Along New Westminster’s Columbia Street, you’ll come across an interesting phenomenon. Turn right from Carnarvon, down where red brick buildings stand, and you’ll see a fancy clustering of bridal shops that exists to entice you. If there were a place to say, ‘yes to the dress’ this weird bunching of establishments would be it. But I’m not here to talk to you about nuptials. I’m here today because I’m concerned. I used to think Wedding Row has always existed—ivory frills, excessively long trains, Pnina Tornai, and all—but Spider Wilson’s abandoned Tattoo parlour down the road and the once-booming shoe cobbler’s shop around the corner seem to tell me otherwise.
Before matrimonial bells rang, small businesses with intricate stories roared louder; the sounds of bustling crowds and hardworking immigrant families permeated through these worn in sidewalks before any other downtown prevailed. New Westminster was once a mecca for culturally-rich connections and brick and mortar businesses. Now, the only businesses we see thriving are the ones that cluster together for security—scared that they’ll be run out by wealthy corporations or cookie-cutter chains. Even worse, some fear the resurgence of a type of hate that existed here not all that many years ago. Deep behind fears of gentrification, there lies a possibility much harder to accept:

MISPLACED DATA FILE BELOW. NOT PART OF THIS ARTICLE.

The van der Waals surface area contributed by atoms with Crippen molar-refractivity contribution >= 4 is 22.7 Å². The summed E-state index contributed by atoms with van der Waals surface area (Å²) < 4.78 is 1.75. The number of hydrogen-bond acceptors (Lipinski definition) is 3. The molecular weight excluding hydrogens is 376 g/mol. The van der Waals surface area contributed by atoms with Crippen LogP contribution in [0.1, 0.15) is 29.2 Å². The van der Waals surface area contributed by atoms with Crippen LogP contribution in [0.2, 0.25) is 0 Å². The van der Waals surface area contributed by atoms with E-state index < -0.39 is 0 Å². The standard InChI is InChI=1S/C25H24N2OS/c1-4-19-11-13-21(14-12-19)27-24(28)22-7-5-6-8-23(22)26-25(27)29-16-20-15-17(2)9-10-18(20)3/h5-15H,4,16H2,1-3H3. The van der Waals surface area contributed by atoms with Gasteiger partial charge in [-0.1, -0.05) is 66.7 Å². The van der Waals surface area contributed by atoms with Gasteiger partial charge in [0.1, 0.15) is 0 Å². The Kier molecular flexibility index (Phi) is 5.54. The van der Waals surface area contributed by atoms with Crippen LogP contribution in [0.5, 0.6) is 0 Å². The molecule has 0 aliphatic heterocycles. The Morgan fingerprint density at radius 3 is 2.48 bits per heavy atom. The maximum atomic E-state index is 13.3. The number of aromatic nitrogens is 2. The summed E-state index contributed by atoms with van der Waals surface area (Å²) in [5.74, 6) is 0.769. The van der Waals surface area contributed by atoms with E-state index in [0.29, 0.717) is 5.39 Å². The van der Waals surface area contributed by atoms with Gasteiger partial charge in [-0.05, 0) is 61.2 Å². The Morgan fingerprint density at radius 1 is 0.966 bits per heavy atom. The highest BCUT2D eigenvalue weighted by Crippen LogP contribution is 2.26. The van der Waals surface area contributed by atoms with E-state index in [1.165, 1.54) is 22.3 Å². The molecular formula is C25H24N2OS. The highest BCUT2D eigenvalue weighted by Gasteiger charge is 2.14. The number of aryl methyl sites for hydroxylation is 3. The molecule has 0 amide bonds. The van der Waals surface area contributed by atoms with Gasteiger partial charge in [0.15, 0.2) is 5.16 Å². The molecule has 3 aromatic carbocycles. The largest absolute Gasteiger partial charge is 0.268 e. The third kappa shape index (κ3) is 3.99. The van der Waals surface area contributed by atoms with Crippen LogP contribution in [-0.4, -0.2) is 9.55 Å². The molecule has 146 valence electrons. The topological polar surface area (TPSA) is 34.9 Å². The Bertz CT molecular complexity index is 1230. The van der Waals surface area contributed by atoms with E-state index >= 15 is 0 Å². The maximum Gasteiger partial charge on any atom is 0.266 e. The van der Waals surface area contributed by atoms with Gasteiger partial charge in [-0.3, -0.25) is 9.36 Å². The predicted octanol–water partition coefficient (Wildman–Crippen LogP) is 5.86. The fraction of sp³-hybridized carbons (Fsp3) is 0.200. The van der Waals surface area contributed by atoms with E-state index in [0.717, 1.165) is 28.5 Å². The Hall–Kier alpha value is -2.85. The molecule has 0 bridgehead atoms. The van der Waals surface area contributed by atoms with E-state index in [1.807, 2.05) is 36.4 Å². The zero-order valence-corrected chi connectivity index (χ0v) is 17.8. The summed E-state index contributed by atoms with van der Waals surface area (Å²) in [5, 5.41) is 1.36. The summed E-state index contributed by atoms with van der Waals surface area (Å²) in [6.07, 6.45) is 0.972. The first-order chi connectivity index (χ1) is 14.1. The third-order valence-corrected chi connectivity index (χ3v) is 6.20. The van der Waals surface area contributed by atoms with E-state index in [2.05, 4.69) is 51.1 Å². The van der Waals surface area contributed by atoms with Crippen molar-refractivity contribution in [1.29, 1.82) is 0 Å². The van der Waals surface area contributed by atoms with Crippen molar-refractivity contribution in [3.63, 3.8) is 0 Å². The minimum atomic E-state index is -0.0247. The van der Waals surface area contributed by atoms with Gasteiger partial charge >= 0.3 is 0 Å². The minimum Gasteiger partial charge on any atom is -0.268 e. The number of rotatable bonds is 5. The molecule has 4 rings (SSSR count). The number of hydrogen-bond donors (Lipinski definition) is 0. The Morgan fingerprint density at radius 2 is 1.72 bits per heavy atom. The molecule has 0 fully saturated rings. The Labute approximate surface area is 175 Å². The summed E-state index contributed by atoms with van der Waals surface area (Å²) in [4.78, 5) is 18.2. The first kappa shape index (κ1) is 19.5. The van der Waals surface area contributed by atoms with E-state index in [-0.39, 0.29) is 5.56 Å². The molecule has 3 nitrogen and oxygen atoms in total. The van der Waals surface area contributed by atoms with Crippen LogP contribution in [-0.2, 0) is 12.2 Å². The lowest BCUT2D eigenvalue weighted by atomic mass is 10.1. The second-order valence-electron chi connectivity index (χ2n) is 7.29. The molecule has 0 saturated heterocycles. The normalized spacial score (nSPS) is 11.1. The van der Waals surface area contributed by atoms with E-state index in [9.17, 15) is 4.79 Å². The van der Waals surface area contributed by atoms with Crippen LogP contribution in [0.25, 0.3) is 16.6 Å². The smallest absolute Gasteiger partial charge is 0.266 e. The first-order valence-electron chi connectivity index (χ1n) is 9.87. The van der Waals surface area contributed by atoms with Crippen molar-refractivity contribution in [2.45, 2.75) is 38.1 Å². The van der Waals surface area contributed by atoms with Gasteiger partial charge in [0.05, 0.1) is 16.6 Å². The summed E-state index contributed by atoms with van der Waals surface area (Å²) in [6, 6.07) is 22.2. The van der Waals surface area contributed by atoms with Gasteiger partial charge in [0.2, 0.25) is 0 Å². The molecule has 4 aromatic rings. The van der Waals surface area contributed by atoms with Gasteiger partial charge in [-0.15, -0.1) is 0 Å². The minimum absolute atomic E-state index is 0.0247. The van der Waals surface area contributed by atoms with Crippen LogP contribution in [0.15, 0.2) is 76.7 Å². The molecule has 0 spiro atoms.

New Westminster may never have the capacity to get over its non-inclusive, racist past. And if this is true, the businesses currently existing within it may always be lacking.
Many moons ago, the Royal City was home to a large population of Chinese immigrants. Before Vancouver’s coveted Chinatown came to fruition, New Westminster was the place to visit for essential supplies, groceries, and produce farmed primarily by Chinese Canadians. Yet, the very hands that have been feeding greedy mouths for generations have also been the ones to receive massive hardship in return. Search through the city’s archives and you’ll find overwhelming evidence of the prejudice Chinese Canadians have faced over multiple generations. People of this community have been denied jobs and stripped of voting privileges in municipal elections (1908), among many other losses. Even the original booming Chinatown of New Westminster—a Chinatown larger in its prime than Vancouver’s—was displaced by 1912. This is largely thanks to the Old Capital’s very own, Anti-Asiatic League.